Fighting in Syria continues ahead of observer mission

Syria's opposition is divided over whether they need military help from outside in their fight against the government. The split became apparent as the country witnessed some of the fiercest battles in its nine-month-old crisis.

­Dozens of troops and anti-regime protesters are reported to have been killed in the latest series of clashes across the country.

The Syrian authorities have agreed to allow in an observer mission which, it is hoped, might help to end the conflict. The Arab League is expected to send in an advance team within the next few days, ahead of the observer mission proper.

The schedule was agreed on Monday, when the Syrian government signed the proposal that opened the door for the observers to enter the country.

The decision received a mixed response from the opposition. Those outside the country, such as the Syrian National Council, say the move is not as positive as the Syrian government would like to make out. They believe it to be “a ploy” and have renewed their call for outside intervention.

The National Coordination Council, which is within the country, welcomed the move and expressed hope that it would be implemented properly. As for international intervention, it could disrupt the country, they said, and therefore could not be approved.

The Syrian government has asked foreign countries to avoid adding more fuel to its continuing domestic crisis.

We are not afraid of democracy,” said Jihad Makdissi, a spokesman for the Syrian Foreign Ministry. “If the outside world – neighbors, regional countries, the West – want Syria to make it out of this crisis, what we need is to push the opposition to say ‘yes’ to a dialogue, sit at one table, and discuss everything.”

RT’s crew traveled to Homs – a city described as being on the brink of civil war – in order to make a first-hand assessment of the current state of the conflict. And while entry to the worst hotspots was barred, RT was able to see other parts of the city and speak to local residents.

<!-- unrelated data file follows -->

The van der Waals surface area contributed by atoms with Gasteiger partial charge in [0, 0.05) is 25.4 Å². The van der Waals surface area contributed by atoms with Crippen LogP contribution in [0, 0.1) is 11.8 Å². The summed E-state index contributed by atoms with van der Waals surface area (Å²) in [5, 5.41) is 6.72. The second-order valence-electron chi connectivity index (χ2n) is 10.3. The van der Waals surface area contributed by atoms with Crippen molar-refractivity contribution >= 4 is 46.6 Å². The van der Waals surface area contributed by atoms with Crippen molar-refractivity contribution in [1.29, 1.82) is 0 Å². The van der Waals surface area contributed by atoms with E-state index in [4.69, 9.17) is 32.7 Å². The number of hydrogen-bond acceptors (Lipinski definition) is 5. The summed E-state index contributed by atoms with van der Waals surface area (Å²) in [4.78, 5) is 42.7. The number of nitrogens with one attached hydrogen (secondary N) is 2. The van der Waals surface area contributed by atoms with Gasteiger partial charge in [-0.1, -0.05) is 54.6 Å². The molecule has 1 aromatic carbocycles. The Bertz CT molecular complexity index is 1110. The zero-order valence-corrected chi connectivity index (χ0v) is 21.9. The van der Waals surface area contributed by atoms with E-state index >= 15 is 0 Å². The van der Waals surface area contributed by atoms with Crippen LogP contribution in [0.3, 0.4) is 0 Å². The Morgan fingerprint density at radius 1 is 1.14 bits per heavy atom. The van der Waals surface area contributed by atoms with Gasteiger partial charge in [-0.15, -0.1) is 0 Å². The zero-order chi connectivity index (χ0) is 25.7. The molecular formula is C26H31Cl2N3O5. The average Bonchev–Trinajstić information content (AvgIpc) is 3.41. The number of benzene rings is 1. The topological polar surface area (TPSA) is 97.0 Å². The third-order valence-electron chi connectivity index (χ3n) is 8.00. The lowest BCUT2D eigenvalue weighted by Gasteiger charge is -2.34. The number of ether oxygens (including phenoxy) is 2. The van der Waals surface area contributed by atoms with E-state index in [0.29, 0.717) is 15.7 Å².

“To be honest, the situation here in Homs is very difficult,” one of them told RT. “There have been kidnappings which make us feel intimidated. Because of the situation, there have also been problems with the city receiving fuel and gas.”

Just as in any zone where large-scale conflicts get a long-term grip on society, the civilian population bears the brunt, and the residents of Homs are no exception. People say they cannot wait to get their lives back to normal.

­‘You don’t know what is going to take place of the regime’

­Ivan Eland, a political analyst and senior fellow at the Independent Institute, says the Syrian opposition is pushing a distorted portrayal of the situation in the country in order to provoke foreign intervention.

“After the Libyan example, opposition groups, unfortunately, are going to try to get the US into some sort of shooting war.”

“There are some people in the US that would like to do that – to use Libya as a model and attack Syria and other countries to help the protesters. But I think that is probably counterproductive, because you don’t know what is going to take place of the regime, and I don’t think that the Libyan episode or the Egyptian episode have been solved.”

“I think those countries are not yet out of the woods, and stirring things up is not necessarily a good idea because you don’t know what type of regime you are going to get.”

­New York-based author and political analyst Eva Golinger claims that Western media portrays Syrian armed groups peaceful civilian victims of a brutal regime in order to justify military intervention in the country.

“Most of the international media, with the exception of few stations, have ignored the fact that the Bashar al-Assad government is fighting armed groups internally, in its own country – groups that have been armed again by outside forces. And they’ve instead tried to portray it as peaceful civilians protesting for change in their country, who are being massacred by the government.”

Golinger points out that this is an incredibly dangerous manipulation of facts.

“What we’ve seen in other countries, like the case of Libya, is that that’s been used to justify outside aggression, military action and war – and political assassinations of heads of the state.”